The Department of Communications (DOC) then outlined the e-Skilling strategy for South Africa. The E-Skills Institute was driving this, with an emphasis on connectivity, use of hardware and capacity building across the e-skills fields. There was emphasis on how ICT skills and capabilities could be promoted and used to access opportunities, including those in the creative space. Whilst it was important to have e-literacy in all schools, other e-initiatives should also be pursued, and the National Development Plan’s aims to have all South Africans e-literate by 2030 would be pursued. This would involve making over 10 million people e-literate in the next five years, which must involve cross-departmental and partnership initiatives, and encouragement for parents and children to educate each other in this field. Six provincial CoLabs had been established, to build (capacity and delivery capability, and to grow research capabilities. There was investigation into how to build on the existing capital asset base. It was emphasised that coordination was needed in both investment and operations. The points highlighted at the first National e-Skills Summit were summarised, and the provinces had been asked to identify needs. Demand and supply must be built at the same time, and skills retained in every province. New courses being created all the time were directed to filling gaps. The increased opportunities on the mobile platform were to be seized. A National e-Skills Curriculum and Competency Framework was drawn up in collaboration with other business and industry stakeholders, and people would be constantly encouraged to change mindsets and move to online environments. Collaborative efforts were needed to address affordability questions. DOC was putting high priority on rolling out the broadband policy.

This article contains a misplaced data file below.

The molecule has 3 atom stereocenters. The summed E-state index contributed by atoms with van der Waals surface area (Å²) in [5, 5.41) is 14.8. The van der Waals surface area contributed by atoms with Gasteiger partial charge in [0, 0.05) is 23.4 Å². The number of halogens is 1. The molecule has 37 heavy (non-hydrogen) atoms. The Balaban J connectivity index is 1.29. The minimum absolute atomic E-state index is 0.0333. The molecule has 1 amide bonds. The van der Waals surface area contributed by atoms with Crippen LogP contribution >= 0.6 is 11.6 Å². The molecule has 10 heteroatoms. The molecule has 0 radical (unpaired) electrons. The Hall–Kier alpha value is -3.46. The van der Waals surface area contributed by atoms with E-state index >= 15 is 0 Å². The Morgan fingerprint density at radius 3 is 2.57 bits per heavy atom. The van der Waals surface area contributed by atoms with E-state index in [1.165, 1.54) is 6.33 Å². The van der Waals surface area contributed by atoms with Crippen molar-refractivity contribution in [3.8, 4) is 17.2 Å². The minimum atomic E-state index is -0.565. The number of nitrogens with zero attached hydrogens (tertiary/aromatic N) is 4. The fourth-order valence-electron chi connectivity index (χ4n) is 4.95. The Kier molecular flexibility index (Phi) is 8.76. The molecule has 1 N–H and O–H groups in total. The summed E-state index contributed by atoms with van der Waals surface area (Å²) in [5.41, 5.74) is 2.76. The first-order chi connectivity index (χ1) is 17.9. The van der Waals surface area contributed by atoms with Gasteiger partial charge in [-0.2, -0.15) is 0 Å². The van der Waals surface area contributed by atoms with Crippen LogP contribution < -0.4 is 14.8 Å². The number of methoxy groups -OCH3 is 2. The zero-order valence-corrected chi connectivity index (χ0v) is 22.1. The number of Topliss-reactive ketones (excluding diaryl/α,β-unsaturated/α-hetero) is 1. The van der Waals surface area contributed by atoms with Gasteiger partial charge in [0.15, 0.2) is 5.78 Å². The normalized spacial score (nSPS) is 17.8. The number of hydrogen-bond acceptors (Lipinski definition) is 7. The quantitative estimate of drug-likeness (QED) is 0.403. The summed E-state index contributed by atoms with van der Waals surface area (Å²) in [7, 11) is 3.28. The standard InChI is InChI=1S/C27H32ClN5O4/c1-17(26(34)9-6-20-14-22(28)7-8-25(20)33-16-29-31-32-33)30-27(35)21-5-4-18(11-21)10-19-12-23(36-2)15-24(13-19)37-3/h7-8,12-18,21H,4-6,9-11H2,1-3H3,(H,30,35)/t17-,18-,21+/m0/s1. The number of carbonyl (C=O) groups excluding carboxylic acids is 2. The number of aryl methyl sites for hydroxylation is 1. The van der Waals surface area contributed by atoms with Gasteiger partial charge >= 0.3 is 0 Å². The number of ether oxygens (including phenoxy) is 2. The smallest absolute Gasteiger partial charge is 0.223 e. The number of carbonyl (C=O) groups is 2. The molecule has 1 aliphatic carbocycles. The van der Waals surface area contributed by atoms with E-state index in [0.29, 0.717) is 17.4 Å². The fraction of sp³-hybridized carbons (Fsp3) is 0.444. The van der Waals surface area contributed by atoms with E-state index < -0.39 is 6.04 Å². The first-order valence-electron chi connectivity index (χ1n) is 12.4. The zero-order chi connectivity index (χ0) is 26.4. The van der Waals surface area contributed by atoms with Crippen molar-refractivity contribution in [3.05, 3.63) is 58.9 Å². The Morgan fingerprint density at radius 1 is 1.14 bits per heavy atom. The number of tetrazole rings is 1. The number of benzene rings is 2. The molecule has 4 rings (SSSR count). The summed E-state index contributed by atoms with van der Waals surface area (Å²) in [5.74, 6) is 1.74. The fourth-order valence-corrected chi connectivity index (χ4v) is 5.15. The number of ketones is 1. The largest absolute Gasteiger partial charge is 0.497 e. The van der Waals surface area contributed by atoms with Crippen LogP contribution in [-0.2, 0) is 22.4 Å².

Members asked a number of questions but it was apparent that most felt that not enough had been done to develop e-learning since 2004. The Chairperson emphasised that ten years was substantial, given the strides in ICT development, and that there simply was not enough delivery. Members were concerned that some of the matters reported on by the DBE were not contained in the Annual Performance Plan, questioned how its information had been obtained, feeling that it relied too much on reporting and too little on actual investigations, and that too little was being done for the disabled. They felt that computers for administration should have been left out of the report, and wondered how the DBE hoped to achieve its plans, given that the laptop initiative had failed. They did not think that there was enough sense of urgency, either for the libraries or the e-learning, questioned the costs, and asked if the proposed Ministerial Advisory councils and task teams had eve been formed. They asked why more consideration was not given to mobile libraries, and, where these were being used, what plans had been made to ensure that they were secure, and maintained. Members questioned the DBE’s intention to train teachers on incorporating ICT, when many of them were unaware even of how to use a computer or software properly, and had no opportunities at their schools to implement what they had learned in training sessions. The Chairperson felt that the DBE report was inadequate in many respects. Not enough numerical, as opposed to percentage, information was provided, the location of ICT Resource Centres was not specified, training plans were still in drat, and the advancement of technology meant that the DBE had to look very carefully at what children would need in the future, for their employment and future lives. It had to be more creative about what content it provided, which could be downloaded even on to old cellphones, and how to capitalise on mobile technology, as “traditional” reading, writing and arithmetic skills, while necessary, were not enough. She commented that there was no point in providing centres if the general communities were not trained and there was a need for full collaboration and engagement between departments. Specific tasks were given to the DBE by the Committee, that it should report on at future meetings. She also tasked the DOC with ensuring that the Independent Communications Authority would deal with licensing issues, and putting project and communication teams in place.